Walking to the Outhouse - Ahuas part 2

After conquering the swamp (or, perhaps, surviving the swamp would be a better way to put it), I had to climb into the back of a pick-up and sit on a 2x8 among many stinky people. This is a very normal mode of transportation in our area... cram as many people as possible into whatever moving vehicle is closest and just hold on!

As I surveyed the landscape of Ahuas, I felt like I was actually in Africa. I've never actually been to Africa, but the pictures I've seen remind me of Ahuas. I keep waiting for the elephant, giraffe and hyena to pop out. I jumped when a white heron launched itself from the swamp area into a nearby tree...

We rode through the small town of Paptalaya and I prayed for Henry, a boy who used to live at the House of Hope but was sent back to a family who did not want him. A challenging, but very sweet boy. Henry lives in Paptalaya. Then we made our way to Ahuas.

Ahuas is a very quaint village with an amazing hospital.  A missionary doctor from the US and his Honduran doctor wife run the hospital.   They have visiting surgeons come in from the US... when we were there, I met a neurosurgeon from the Mayo Clinic!  What a delight to find such talent in the middle of the most remote part of Central America.
Another highlight in Ahuas is the Youth With a Mission (YWAM) base.   It was built by a Norweigian missionary family who are supported through YWAM.  They speak 4 languages and are shining God's light to youth around Honduras who come and are trained to be Christian leaders.   Angelica was trained through this YWAM base. 

Angelica spent 8 months in Ahuas;  training and learning about the people.  She has a heart for this area and for the children.  In fact, God has given her a desire to help begin an orphanage and feeding program.    And God confirmed this over and over again during our time in Ahuas.

From the minute we arrived, people started asking if we were here to start the orphanage.  It was crazy.   And one-by-one, people came forward to offer their expertise.    Myra, a Miskito  woman who spent 6 years in Greeley, Colorado to get her Masters in Teaching Children at Risk... decided she was willing to be the Administrator.   The judge's family has a piece of land that they would like to donate.   The Norwegian family wanted to support the orphanage in any way they could.   A nurse wanted to develop a program for malnourished children.   And so on.

We know that our friends at ROOM want to participate and we know that we want to help with our organization, Reach Out Honduras.   So, we make an international group of folks who dream of something in this far-away place for children without parents.
Angelica and I made our way to the YWAM base where we would stay for 2 nights.  We were generously offered the home of a missionary couple who were out of town.    However, the only challenge to this gringa - only an outhouse for private stuff.  Yikes.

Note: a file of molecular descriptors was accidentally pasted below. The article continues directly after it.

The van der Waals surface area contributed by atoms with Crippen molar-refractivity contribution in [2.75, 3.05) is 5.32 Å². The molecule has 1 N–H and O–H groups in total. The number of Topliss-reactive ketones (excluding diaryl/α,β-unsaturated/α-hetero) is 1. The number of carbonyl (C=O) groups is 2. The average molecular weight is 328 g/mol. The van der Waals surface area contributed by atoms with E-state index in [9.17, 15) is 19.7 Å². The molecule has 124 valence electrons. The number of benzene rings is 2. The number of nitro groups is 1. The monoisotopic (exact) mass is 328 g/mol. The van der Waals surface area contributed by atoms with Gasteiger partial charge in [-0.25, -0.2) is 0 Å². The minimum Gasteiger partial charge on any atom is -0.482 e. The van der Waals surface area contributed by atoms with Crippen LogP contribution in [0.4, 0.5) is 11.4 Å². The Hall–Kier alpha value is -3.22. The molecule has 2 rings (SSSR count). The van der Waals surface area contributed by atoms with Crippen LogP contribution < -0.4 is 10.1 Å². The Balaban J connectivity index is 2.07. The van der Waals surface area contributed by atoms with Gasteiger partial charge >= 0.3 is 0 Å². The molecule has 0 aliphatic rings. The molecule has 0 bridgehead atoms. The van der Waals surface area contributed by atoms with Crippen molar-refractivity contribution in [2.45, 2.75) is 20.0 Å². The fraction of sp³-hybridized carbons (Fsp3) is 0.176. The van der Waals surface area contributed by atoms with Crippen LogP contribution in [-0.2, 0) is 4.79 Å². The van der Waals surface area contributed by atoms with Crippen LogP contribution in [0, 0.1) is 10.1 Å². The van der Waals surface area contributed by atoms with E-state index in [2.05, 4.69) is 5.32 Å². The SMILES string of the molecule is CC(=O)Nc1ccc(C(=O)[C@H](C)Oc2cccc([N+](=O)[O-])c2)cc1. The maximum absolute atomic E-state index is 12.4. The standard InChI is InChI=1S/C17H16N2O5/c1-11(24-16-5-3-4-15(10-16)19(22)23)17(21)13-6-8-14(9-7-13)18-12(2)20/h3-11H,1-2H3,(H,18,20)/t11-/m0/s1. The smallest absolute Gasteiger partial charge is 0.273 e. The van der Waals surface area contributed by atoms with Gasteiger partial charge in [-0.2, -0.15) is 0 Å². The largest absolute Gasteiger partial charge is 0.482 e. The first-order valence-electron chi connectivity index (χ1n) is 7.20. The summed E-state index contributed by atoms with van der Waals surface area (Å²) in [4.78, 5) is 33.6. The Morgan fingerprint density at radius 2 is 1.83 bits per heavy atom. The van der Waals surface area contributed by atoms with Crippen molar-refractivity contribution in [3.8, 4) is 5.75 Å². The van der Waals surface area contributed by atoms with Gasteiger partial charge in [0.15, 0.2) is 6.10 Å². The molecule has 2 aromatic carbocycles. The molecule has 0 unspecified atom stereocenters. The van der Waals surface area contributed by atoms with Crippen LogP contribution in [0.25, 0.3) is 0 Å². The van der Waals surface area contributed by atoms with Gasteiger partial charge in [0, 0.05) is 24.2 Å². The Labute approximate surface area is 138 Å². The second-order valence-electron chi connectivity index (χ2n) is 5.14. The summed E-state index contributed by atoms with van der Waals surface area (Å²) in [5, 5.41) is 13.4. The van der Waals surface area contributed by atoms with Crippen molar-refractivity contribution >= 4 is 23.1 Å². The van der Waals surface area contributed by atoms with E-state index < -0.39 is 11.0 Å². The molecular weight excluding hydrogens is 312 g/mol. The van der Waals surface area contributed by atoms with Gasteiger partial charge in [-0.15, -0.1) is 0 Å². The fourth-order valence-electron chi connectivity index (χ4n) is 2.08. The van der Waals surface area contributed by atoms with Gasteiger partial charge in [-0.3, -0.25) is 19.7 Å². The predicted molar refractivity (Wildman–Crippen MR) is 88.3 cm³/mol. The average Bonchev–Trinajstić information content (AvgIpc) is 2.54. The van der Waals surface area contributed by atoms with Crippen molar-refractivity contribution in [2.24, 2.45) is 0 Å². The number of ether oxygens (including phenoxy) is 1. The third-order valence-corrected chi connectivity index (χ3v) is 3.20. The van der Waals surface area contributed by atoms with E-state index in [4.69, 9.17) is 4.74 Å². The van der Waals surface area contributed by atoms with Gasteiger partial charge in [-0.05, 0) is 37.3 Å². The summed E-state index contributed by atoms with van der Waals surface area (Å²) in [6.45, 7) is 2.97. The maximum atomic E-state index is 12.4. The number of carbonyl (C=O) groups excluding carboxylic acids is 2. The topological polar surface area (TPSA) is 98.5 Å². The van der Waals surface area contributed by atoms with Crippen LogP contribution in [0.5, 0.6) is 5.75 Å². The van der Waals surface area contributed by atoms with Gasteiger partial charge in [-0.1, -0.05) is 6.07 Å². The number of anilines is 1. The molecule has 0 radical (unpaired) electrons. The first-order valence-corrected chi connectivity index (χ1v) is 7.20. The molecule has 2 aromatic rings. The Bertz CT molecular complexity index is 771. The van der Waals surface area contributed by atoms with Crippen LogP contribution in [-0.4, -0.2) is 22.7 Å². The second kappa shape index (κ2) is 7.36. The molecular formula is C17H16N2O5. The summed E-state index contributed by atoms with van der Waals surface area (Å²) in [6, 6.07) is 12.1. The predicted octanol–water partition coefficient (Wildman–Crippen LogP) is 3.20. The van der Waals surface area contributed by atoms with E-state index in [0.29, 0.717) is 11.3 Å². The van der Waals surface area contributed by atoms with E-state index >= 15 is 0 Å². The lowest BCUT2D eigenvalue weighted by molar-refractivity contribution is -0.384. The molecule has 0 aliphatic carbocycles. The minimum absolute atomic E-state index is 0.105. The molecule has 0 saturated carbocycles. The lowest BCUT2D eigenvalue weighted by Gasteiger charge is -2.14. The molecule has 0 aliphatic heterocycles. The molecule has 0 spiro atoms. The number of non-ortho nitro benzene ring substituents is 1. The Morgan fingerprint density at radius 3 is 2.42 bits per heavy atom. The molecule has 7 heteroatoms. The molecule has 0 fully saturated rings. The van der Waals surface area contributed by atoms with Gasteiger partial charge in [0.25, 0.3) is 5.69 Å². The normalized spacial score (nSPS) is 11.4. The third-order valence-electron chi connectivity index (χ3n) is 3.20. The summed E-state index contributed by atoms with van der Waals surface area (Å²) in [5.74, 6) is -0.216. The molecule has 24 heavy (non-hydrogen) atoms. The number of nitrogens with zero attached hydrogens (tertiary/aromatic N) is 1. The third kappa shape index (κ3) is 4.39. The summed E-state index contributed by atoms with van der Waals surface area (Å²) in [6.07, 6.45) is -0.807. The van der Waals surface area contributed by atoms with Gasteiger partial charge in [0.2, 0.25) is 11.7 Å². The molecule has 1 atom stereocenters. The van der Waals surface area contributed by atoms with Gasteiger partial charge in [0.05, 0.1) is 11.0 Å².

As always, the thing that seems to be my biggest challenge, ends up in something learned.  There is no need for me to fear, because experience has shown me that the very thing I fear is the greatest of learning experiences.

Walking to the outhouse...  I saw a beautiful sunrise, chickens that were actually eating what they were supposed to be eating,  a garden full of potential and, my absolute favorite... a scissor-tail flycatcher.      I'm weird about birds.  And one of my favorite feathered friends in North Texas is the scissor-tail flycatcher, easy to distinguish by their scissor-like tail.    They are a bit more rare in this part of Honduras.    I saw one on my very first visit to Puerto Lempira :).

Our house was the one on the far left, in the distance.   And below, was the view from the back porch. 

Ahuas is a gentler version of Puerto Lempira... less crime, less desperation, less noise, less convenience.  After we settled in, we set off to meet friends of Angelica.  We were invited to dinner the following night at the judge's house... spoke to many about the needs of children, and we attended a youth service that was the best worship I've experienced in Honduras.  They even sang Open the Eyes of My Heart in English!   Blow me away.

When we headed home in the pitch dark, we climbed into bed exhausted from a busy, busy day.  Since there was no electricity, I wasn't even tempted to read for a bit.  My head hit the pillow and my eyes didn't open until the rooster began crowing the next day.

A lovely day from start to finish.


Cynda said…
I cannot wait to hear more about Ahuas as the orphanage gets off the ground. What an amazing chain of events! God is great and this is an amazing story of how God uses our faith!
Mama ginn said…
Thank you for sharing your adventures and your journey with us dear friend.
Mama ginn said…
Thank you for sharing your adventure and your journey with us. It's such a blessing to be able to share that with you!

Popular Posts